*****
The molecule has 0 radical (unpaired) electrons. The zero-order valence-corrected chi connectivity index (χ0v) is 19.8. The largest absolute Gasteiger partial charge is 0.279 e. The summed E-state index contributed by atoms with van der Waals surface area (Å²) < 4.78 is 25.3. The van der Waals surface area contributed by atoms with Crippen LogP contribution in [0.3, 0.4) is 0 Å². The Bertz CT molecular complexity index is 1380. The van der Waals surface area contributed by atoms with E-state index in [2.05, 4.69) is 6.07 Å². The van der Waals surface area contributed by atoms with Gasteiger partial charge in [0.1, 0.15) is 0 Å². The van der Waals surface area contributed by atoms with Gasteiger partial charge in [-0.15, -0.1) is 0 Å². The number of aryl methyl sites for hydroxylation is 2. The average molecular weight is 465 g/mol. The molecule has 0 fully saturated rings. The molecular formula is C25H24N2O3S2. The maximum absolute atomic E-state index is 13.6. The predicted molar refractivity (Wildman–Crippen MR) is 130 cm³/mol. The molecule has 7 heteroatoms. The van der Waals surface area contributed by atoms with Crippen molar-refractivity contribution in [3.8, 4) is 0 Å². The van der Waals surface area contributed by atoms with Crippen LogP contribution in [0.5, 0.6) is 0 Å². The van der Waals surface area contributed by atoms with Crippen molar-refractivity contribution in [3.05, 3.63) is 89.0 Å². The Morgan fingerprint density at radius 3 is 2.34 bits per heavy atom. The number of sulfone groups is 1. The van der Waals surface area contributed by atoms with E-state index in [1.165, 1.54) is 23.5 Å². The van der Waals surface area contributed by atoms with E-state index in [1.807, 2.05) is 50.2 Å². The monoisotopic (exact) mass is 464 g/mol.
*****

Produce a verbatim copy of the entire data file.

The molecule has 0 radical (unpaired) electrons. The zero-order valence-corrected chi connectivity index (χ0v) is 19.8. The largest absolute Gasteiger partial charge is 0.279 e. The summed E-state index contributed by atoms with van der Waals surface area (Å²) < 4.78 is 25.3. The van der Waals surface area contributed by atoms with Crippen LogP contribution in [0.3, 0.4) is 0 Å². The Bertz CT molecular complexity index is 1380. The van der Waals surface area contributed by atoms with E-state index in [2.05, 4.69) is 6.07 Å². The van der Waals surface area contributed by atoms with Gasteiger partial charge in [0.1, 0.15) is 0 Å². The van der Waals surface area contributed by atoms with Gasteiger partial charge in [-0.15, -0.1) is 0 Å². The number of aryl methyl sites for hydroxylation is 2. The average molecular weight is 465 g/mol. The molecule has 0 fully saturated rings. The molecular formula is C25H24N2O3S2. The maximum absolute atomic E-state index is 13.6. The predicted molar refractivity (Wildman–Crippen MR) is 130 cm³/mol. The molecule has 7 heteroatoms. The van der Waals surface area contributed by atoms with Crippen molar-refractivity contribution in [3.8, 4) is 0 Å². The van der Waals surface area contributed by atoms with Crippen LogP contribution in [0.5, 0.6) is 0 Å². The van der Waals surface area contributed by atoms with Crippen molar-refractivity contribution in [3.05, 3.63) is 89.0 Å². The Morgan fingerprint density at radius 3 is 2.34 bits per heavy atom. The number of sulfone groups is 1. The van der Waals surface area contributed by atoms with E-state index in [1.165, 1.54) is 23.5 Å². The van der Waals surface area contributed by atoms with E-state index in [1.807, 2.05) is 50.2 Å². The monoisotopic (exact) mass is 464 g/mol.